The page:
Steven Weinberg

Steven Weinberg

“I shall define beauty as a unity of all the parts founded upon a precise law and in such a way that nothing can be added, diminished, or altered but for the worse.”

“Each part of a building must correspond to all the others so as to contribute to the success and beauty of the whole.  The building cannot be beautiful in only one of its parts while the others are neglected; all must harmonise in order to appear as a single, well articulated body; not a jumble of unrelated fragments.”

“Thus beauty resides at the very top of the object that is reduced to unity and invests both the whole and its single parts.  But when the idea takes possession of an object that is already one in itself, in which the parts are already identical, then it overflows, as it were, into the whole completely.  Let us take an example.  Imagine nature conferring beauty upon things in the same way that a body becomes beautiful, through communion with a rational form of divine origin.”

“Some will argue that the beauty of a building is relative, a matter of opinion. They will say that the forms of buildings must vary according to each man’s personal taste, and that they cannot be reduced to any rule of art. It is a physical defect of the ignorant to reject what they cannot understand.”

– – all from Leon Battista Alberti [1404-1472] Italian humanist author, artist, architect, poet, priest, linguist, philosopher and cryptographer; he epitomized the Renaissance man

Leon Battista Alberti

 

but I was just borrowing it

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“Immature artists imitate. Mature artists steal.” – – Lionel Trilling [1905-1975] American literary critic, writer, teacher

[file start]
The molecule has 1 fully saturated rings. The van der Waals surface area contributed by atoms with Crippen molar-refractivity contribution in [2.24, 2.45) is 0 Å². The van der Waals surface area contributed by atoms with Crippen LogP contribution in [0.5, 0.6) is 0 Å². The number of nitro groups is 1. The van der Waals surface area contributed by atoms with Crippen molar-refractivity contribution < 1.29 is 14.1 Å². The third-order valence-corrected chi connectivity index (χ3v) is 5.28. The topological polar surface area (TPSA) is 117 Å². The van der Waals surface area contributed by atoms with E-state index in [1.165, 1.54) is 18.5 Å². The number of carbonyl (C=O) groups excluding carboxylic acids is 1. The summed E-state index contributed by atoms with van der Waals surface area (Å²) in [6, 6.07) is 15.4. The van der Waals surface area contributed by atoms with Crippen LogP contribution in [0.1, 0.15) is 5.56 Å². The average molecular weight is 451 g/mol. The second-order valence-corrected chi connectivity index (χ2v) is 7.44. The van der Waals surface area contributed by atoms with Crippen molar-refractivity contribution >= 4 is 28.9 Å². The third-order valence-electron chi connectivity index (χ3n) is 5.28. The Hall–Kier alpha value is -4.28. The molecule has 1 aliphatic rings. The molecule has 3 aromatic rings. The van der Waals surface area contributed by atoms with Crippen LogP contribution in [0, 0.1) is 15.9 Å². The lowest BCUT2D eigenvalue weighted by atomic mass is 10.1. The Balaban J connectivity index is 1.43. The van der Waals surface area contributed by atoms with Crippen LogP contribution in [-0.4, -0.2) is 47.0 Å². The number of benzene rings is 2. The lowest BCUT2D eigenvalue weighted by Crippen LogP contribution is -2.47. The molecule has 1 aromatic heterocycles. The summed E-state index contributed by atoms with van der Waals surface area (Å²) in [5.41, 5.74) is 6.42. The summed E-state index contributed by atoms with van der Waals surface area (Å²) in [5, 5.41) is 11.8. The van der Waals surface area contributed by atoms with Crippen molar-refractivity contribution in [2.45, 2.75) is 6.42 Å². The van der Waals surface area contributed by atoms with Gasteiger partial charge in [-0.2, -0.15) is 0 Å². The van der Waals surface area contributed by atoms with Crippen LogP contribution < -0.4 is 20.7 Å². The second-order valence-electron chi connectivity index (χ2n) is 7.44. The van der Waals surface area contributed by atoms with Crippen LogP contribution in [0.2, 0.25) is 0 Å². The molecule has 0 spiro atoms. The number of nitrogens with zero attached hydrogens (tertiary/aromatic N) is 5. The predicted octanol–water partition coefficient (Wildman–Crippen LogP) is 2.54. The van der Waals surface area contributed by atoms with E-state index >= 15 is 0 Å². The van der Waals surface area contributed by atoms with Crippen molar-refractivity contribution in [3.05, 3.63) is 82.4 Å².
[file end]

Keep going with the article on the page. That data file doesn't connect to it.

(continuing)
Lionel Mordecai Trilling

Lionel Mordecai Trilling

“Heredity is a strong factor, even in architecture. Necessity first mothered invention. Now invention has little ones of her own, and they look just like grandma.” – – E. B. White [1899–1985] American writer, editor

Elwyn Brooks "E. B." White

Elwyn Brooks “E. B.” White

“Where do architects and designers get their ideas?” The answer, of course, is mainly from other architects and designers, so is it mere casuistry to distinguish between tradition and plagiarism?” – – Stephen Bayley [b. 1951] British design critic, cultural critic, journalist and author

Stephen Paul Bayley

Stephen Paul Bayley

“The secret to originality is carefully concealing one’s sources.” – – Charles Moore [1925-1993] American architect, educator, writer

Charles Willard Moore

Charles Willard Moore FAIA

“Style is something you can use, and you can be like a magpie, just taking what you want. The idea of the rigid style seemed to me then something you needn’t concern yourself with, it would trap you.” – – David Hockney [b. 1937] English painter, draughtsman, printmaker, stage designer and photographer – but lived in Los Angeles, California much of his life

David Hockney OM CH RA

David Hockney OM CH RA

“If there is something to be stolen, I steal it.” – – Pablo Picasso [1881-1973] Spanish painter, sculptor, printmaker, ceramicist, stage designer, poet and playwright – but lived in France most of his life

Pablo Diego José Francisco de Paula Juan Nepomuceno María de los Remedios Cipriano de la Santísima Trinidad Ruiz y Picasso

keep it simple

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“To make the simple complex with the useless is both futile and nihilistic.” – – Carlo Aymonino [1926-2010] Italian architect

220px-Aymonino2

Carlo Aymonino

“You only have one idea in your life.” – – Frank Gehry [b. 1929] Canadian American architect

Frank Owen Gehry, FAIA

Frank Owen (Goldberg) Gehry, FAIA, CC

“Everything should be made as simple as possible.” – – T. S. Eliot [1888-1965] American British essayist, publisher, playwright, literary and social critic and “one of the twentieth century’s major poets.”

Thomas Stearns Eliot, OM

Thomas Stearns Eliot, OM

“No architecture is so haughty as that which is simple.” – – John Ruskin [1819–1900] English art critic of the Victorian era, also an art patron, draughtsman, watercolourist, a prominent social thinker and philanthropist

John Ruskin in 1863

John Ruskin in 1863